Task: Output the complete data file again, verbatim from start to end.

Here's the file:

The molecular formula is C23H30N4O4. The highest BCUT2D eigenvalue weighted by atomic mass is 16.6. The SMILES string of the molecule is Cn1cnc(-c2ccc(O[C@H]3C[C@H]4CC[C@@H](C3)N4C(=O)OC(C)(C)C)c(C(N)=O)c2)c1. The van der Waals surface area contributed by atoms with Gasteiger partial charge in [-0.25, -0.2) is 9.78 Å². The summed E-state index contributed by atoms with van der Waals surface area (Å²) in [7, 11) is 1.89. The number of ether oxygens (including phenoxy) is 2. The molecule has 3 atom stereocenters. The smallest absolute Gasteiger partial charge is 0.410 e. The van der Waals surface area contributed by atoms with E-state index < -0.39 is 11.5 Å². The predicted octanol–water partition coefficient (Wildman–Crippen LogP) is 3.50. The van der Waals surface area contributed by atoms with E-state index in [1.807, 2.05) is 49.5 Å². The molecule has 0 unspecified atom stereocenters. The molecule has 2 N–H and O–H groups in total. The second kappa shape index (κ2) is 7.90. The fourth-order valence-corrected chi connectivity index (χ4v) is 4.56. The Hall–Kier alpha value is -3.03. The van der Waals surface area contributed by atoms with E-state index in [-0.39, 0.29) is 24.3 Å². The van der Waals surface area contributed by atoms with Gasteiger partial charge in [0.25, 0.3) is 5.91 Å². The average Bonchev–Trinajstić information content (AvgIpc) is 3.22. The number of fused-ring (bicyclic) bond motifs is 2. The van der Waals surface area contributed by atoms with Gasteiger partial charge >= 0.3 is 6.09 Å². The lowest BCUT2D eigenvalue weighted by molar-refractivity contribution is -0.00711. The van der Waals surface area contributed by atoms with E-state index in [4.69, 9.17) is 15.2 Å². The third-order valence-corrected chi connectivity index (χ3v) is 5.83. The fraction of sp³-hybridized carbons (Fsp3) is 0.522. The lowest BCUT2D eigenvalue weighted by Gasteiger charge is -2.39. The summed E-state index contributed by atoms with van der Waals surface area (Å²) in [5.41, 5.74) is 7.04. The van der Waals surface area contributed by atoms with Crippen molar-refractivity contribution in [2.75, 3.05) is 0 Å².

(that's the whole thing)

The molecular formula is C23H30N4O4. The highest BCUT2D eigenvalue weighted by atomic mass is 16.6. The SMILES string of the molecule is Cn1cnc(-c2ccc(O[C@H]3C[C@H]4CC[C@@H](C3)N4C(=O)OC(C)(C)C)c(C(N)=O)c2)c1. The van der Waals surface area contributed by atoms with Gasteiger partial charge in [-0.25, -0.2) is 9.78 Å². The summed E-state index contributed by atoms with van der Waals surface area (Å²) in [7, 11) is 1.89. The number of ether oxygens (including phenoxy) is 2. The molecule has 3 atom stereocenters. The smallest absolute Gasteiger partial charge is 0.410 e. The van der Waals surface area contributed by atoms with E-state index < -0.39 is 11.5 Å². The predicted octanol–water partition coefficient (Wildman–Crippen LogP) is 3.50. The van der Waals surface area contributed by atoms with E-state index in [1.807, 2.05) is 49.5 Å². The molecule has 0 unspecified atom stereocenters. The molecule has 2 N–H and O–H groups in total. The second kappa shape index (κ2) is 7.90. The fourth-order valence-corrected chi connectivity index (χ4v) is 4.56. The Hall–Kier alpha value is -3.03. The van der Waals surface area contributed by atoms with E-state index in [-0.39, 0.29) is 24.3 Å². The van der Waals surface area contributed by atoms with Gasteiger partial charge in [0.25, 0.3) is 5.91 Å². The average Bonchev–Trinajstić information content (AvgIpc) is 3.22. The number of fused-ring (bicyclic) bond motifs is 2. The van der Waals surface area contributed by atoms with Gasteiger partial charge >= 0.3 is 6.09 Å². The lowest BCUT2D eigenvalue weighted by molar-refractivity contribution is -0.00711. The van der Waals surface area contributed by atoms with E-state index in [4.69, 9.17) is 15.2 Å². The third-order valence-corrected chi connectivity index (χ3v) is 5.83. The fraction of sp³-hybridized carbons (Fsp3) is 0.522. The lowest BCUT2D eigenvalue weighted by Gasteiger charge is -2.39. The summed E-state index contributed by atoms with van der Waals surface area (Å²) in [5.41, 5.74) is 7.04. The van der Waals surface area contributed by atoms with Crippen molar-refractivity contribution in [2.75, 3.05) is 0 Å².